As GDPR deadline looms closer (May 25th) there’s been ever increasing advice and alarming stories of what needs to be done. I too have been keeping a keen eye on what’s required as being in the industry of digital marketing I feel it’s my job to make sure me and my clients stay out of jail.
GDPR stands for General Data Protection Regulation and it enhances the current data protection laws.
I’ve seen is lot of advice that’s just unnecessary, and if you’re following best practice there’s not too much different you need to do anyway.
I attended a GDPR workshop for small business owners at the end of last year hosted by Small Business Saturday and we had at our disposal, a panel consisting of a privacy law expert, someone high up in Dropbox and a chap from FSB who were all part of the consultative process shaping the GDPR. Some proper experts who had hands on knowledge about the implications for us small business owners.
Key Thing I learnt about GDPR
One of the key things I came away with was the GDPR law is there to protect individual’s rights about how their data is handled. In other words, treat the data of others how you would like your own personal data treated – with respect and responsibility. Whilst originally, it’s the big companies abusing people’s privacy that GDPR was aimed at, it affects all of us, regardless of what size your organisation is. Even if your small business is just you and only handles people’s names and emails. If you process them somehow (e.g. store them, put them in your CRM or mail list) you are affected.
They are there to help
The other thing I came away with was that you won’t get fined for non-compliance out of the blue. There’s a whole consultation process where they try to find out what you might be doing (wrong), set you straight and as long as you respond and show that you’re doing your best to comply, it’s unlikely that you’d be fined the hefty fines they have power to levy. They are there to help! So really, all we need to do is reduce the risk of being investigated in the first place.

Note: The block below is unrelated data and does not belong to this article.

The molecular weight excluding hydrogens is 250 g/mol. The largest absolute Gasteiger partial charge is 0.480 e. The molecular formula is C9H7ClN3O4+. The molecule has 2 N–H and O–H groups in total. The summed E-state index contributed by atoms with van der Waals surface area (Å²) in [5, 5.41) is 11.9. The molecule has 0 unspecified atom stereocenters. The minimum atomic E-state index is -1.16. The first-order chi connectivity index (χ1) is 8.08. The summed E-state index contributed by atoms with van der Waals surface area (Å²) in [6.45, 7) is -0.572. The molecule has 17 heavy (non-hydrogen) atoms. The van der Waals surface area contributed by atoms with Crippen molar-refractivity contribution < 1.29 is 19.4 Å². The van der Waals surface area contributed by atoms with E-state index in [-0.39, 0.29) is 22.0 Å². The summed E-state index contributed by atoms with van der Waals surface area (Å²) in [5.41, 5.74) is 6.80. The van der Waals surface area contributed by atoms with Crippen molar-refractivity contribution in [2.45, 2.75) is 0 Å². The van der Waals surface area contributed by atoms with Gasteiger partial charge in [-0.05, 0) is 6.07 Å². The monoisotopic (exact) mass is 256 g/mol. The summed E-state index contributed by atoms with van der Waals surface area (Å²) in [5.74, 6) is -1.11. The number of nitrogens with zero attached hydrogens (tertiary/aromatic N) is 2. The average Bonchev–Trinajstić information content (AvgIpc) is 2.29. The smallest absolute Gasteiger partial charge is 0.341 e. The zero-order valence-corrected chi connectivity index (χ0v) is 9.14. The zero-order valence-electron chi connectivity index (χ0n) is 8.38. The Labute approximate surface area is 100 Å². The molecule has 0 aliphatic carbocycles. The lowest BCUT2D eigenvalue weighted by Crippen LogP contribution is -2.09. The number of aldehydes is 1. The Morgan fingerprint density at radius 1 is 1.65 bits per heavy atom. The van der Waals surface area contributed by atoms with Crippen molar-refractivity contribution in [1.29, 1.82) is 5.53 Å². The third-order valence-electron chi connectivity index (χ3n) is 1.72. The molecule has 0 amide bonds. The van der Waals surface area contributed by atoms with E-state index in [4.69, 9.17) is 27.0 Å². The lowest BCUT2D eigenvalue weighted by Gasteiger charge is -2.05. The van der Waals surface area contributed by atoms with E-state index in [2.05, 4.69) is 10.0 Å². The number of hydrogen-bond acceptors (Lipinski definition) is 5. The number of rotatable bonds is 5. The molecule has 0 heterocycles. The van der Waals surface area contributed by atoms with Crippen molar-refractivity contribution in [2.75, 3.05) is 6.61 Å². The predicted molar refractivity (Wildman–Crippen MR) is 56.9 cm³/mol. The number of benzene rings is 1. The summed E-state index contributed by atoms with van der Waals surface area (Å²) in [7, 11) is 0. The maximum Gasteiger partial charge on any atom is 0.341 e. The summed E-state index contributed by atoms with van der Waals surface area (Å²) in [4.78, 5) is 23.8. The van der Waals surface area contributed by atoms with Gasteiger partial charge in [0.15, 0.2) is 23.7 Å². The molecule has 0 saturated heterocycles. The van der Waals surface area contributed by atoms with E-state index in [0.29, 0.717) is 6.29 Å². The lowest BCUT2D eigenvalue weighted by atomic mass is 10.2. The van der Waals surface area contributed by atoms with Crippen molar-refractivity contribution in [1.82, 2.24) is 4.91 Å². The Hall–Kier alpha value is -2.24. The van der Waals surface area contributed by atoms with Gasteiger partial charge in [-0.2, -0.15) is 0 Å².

Dropbox have produced an 8 step guide to help you get ready – https://www.dropbox.com/security/GDPR
What I’m doing about GDPR
Based on Dropbox’s helpful checklist here’s what I’m doing (and not doing).
1. Understanding my data
The data I have and collect is contact information that I’ve gathered either through networking meetings (formal and informal), online social media networking and through people signing up to receive guides or newsletters through my various websites and online presence. I collect names and emails and they get stored in my CRM system. If someone turns into a prospect, then I’ll also store phone numbers and some details relating to what I might help them with. When they turn into a client then I’ll collect even more data, some of it confidential and personal that I need in order to perform whatever services I’ve agreed with them. I do also have some paper records for clients and prospects because it’s easier to handle a bit of paper than faff around trying to find it on my computer.
2. Determining Ownership and Accountability
Easy. That’ll be me, as there’s just me in my business. This means it’s up to me to adopt a data protection compliance program (I love a good procedure!) and if I engage anyone to work in my team (virtually or in person), then I’ll need to provide them with training on how to handle the data correctly. If I had staff (which I don’t) then I’d also need to consider creating an internal data protection policy to protect the data of my employees. Phew – one less thing to worry about for now.
3. Ensuring a legal basis for processing
It’s now a good time to actually document how I obtain and process the different types of data. Nowadays, the only data (that’s not a client) I collect and process is people who’ve signed up to something on my website or people who I’ve met and followed up with.
I’ve seen well-meaning advice being bandied about that you need to get your existing list to double opt in (every year!). I asked the legal lady at the workshop her view on that
Let’s face it, most open rates are anything from 10-30% and the click through even less. Anyone doing this would lose 70-90% of their list in one swoop!
On the one hand it might be a good idea to audit the list and remove anyone who is inactive but since I communicate regularly with my list and there’s always been an unsubscribe link with every communication, I don’t need or intend to do this.
If you were communicating irregularly with your list, then it might be something to consider doing.